Home Energy and Environment One Down, One to Go: There Is No Atlantic Coast Pipeline and There...

One Down, One to Go: There Is No Atlantic Coast Pipeline and There Will Be No Mountain Valley Pipeline

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by Jonathan Sokolow

On Sunday, July 5, Dominion Energy announced that it was abandoning its plan to build the Atlantic Coast Pipeline.  Rejoicing does not even begin to capture the joy felt by those of us who have been deeply involved in this David-vs.-Goliath battle for environmental justice and a sane energy policy.

This victory was made possible by every frontline community, every ally, every crusading lawyer, every legislator, every organization, every activist that made the decision to fight this corporate boondoggle – and to stick with it for six long years of pitched battles, some victorious, many not.

Ordinary people signed petitions, went to rallies and wrote letters to the editor. When the Virginia State Water Control Board held meetings, thousands of people filed comments. Their voices were ignored – or so it seemed.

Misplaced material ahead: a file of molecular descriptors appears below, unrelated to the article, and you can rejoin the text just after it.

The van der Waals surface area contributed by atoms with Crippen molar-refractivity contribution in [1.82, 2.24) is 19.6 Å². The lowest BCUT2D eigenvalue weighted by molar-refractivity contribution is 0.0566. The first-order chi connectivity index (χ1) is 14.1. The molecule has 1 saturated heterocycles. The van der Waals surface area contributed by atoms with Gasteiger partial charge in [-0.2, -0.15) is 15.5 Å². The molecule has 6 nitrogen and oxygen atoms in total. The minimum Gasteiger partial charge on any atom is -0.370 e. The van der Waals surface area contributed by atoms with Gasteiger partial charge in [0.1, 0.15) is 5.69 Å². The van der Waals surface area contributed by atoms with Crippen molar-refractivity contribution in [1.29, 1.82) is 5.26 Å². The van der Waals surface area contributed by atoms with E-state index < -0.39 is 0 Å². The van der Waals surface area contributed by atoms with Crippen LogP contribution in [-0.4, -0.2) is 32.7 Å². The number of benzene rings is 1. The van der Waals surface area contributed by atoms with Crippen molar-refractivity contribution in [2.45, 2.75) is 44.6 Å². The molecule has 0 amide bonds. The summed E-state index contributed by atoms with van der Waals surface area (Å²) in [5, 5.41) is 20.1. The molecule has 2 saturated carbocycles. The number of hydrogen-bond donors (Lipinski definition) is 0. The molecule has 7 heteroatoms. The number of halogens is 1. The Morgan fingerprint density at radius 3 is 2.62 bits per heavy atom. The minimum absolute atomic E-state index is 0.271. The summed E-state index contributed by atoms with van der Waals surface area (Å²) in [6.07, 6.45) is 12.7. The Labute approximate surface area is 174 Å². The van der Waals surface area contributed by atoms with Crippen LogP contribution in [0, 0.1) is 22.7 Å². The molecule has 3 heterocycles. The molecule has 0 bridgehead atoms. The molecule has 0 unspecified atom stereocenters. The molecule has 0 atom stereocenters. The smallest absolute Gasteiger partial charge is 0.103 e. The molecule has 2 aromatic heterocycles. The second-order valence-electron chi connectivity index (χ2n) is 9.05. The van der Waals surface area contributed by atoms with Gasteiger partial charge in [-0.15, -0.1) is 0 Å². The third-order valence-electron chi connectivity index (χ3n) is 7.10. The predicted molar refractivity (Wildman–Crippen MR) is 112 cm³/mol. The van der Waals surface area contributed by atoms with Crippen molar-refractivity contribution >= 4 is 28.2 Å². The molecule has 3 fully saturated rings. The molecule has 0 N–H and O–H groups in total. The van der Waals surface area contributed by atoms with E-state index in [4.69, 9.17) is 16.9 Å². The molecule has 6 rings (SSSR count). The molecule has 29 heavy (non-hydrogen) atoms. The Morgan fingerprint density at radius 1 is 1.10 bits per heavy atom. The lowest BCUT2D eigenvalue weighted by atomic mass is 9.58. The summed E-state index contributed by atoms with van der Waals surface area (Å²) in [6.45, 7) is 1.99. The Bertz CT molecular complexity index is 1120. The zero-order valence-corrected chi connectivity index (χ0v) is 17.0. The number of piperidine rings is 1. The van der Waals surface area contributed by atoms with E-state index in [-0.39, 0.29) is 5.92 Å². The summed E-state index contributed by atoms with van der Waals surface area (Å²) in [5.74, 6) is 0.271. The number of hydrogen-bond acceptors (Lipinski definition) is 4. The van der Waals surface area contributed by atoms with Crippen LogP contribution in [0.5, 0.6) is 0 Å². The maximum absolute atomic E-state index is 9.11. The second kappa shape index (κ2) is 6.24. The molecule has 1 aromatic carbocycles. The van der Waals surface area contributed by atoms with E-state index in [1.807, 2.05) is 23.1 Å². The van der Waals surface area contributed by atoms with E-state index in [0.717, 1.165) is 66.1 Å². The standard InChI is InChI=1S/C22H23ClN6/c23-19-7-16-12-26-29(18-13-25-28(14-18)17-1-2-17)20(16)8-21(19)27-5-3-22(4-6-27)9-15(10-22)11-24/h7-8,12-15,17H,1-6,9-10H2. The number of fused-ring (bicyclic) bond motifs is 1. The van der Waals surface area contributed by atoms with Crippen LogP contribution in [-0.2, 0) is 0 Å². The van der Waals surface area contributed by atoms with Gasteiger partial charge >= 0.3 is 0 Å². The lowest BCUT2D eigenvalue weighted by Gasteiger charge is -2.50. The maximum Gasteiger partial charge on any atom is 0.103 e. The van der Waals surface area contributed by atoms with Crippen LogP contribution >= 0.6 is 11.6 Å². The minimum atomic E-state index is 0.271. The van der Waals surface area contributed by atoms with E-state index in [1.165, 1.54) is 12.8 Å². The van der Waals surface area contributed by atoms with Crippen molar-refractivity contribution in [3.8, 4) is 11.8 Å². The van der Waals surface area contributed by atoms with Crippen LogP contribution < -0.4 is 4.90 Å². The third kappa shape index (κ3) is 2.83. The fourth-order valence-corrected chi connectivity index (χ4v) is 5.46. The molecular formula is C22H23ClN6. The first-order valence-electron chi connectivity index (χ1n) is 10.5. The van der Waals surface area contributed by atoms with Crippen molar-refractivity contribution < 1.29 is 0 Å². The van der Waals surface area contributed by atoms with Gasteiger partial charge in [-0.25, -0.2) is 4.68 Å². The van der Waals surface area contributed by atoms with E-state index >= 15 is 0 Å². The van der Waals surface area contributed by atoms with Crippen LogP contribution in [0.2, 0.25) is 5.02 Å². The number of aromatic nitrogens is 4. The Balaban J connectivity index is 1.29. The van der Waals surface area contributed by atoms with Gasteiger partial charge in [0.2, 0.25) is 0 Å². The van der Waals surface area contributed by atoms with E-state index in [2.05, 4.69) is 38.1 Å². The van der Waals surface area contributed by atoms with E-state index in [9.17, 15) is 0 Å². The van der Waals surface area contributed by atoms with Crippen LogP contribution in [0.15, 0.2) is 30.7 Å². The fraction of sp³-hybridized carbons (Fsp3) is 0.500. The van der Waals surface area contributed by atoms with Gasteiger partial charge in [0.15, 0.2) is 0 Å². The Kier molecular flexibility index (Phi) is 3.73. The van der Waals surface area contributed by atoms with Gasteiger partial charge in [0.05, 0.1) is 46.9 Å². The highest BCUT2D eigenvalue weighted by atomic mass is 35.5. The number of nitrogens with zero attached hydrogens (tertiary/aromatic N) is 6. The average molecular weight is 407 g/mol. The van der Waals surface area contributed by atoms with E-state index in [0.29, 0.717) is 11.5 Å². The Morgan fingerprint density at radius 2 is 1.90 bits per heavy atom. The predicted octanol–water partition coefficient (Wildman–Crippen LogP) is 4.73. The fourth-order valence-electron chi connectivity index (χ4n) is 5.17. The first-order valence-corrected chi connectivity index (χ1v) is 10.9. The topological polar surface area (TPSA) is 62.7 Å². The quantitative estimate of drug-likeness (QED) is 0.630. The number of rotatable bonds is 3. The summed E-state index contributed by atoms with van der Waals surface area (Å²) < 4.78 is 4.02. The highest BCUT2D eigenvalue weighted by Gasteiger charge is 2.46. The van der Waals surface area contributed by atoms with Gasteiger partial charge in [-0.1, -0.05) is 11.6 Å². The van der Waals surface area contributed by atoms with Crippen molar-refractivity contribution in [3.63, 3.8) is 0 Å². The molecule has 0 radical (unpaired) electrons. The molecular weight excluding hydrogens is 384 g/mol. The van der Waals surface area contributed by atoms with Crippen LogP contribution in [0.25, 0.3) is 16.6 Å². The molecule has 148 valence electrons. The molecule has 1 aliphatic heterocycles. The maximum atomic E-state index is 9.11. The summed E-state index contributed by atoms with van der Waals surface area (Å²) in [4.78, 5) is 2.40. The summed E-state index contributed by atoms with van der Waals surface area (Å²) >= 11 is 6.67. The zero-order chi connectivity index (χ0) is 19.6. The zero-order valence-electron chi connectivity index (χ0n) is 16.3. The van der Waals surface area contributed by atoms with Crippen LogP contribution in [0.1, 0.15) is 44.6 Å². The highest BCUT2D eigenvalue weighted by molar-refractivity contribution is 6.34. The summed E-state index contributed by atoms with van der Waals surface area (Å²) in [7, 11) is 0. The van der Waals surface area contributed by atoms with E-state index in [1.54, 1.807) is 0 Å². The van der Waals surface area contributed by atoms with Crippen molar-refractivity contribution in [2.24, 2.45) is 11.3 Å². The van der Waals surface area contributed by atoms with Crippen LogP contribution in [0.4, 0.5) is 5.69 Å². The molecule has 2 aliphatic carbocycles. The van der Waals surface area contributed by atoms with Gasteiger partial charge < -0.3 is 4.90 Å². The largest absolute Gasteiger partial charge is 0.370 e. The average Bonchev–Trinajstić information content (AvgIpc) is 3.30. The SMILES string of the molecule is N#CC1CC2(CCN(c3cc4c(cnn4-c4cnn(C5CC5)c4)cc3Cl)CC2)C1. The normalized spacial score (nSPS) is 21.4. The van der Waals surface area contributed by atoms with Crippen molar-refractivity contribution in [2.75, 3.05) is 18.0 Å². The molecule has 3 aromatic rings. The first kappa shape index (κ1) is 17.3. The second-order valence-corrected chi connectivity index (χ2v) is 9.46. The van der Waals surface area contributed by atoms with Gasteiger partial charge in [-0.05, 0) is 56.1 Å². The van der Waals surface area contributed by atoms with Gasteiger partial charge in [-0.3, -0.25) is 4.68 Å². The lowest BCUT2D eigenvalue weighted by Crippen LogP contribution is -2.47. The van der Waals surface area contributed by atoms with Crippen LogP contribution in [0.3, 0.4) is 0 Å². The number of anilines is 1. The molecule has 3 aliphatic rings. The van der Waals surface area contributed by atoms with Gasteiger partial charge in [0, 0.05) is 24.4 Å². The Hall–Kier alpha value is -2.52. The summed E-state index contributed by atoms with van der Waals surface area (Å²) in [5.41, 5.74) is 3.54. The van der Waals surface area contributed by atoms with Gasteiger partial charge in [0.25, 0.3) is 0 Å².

When the Virginia Air Pollution Control Board convened to consider a permit for a massive ACP compressor station in the middle of the historic African American community of Union Hill, thousands more filed comments – not by accident but because they were organized.  And then they showed up at meetings – again and again and again.  Dominion was forced to deny reality, insisting that Union Hill was not an African American community.  A door-to-door survey proved not only was the community more than 80% African American, but that more than 60% were direct descendants of the enslaved people who worked the plantation that was present on the site.

A mass movement, national in scope, was created based on a simple idea:  We all breathe air. We all drink water. #WeAreAllUnionHill.  Rev. William Barber II and former Vice President Al Gore lent their support in a big way, coming to Union Hill for a huge rally in February 2019.  Another large rally was held in Richmond, featuring Rev Barber’s son, William Barber III and Karenna Gore, daughter of the Vice President.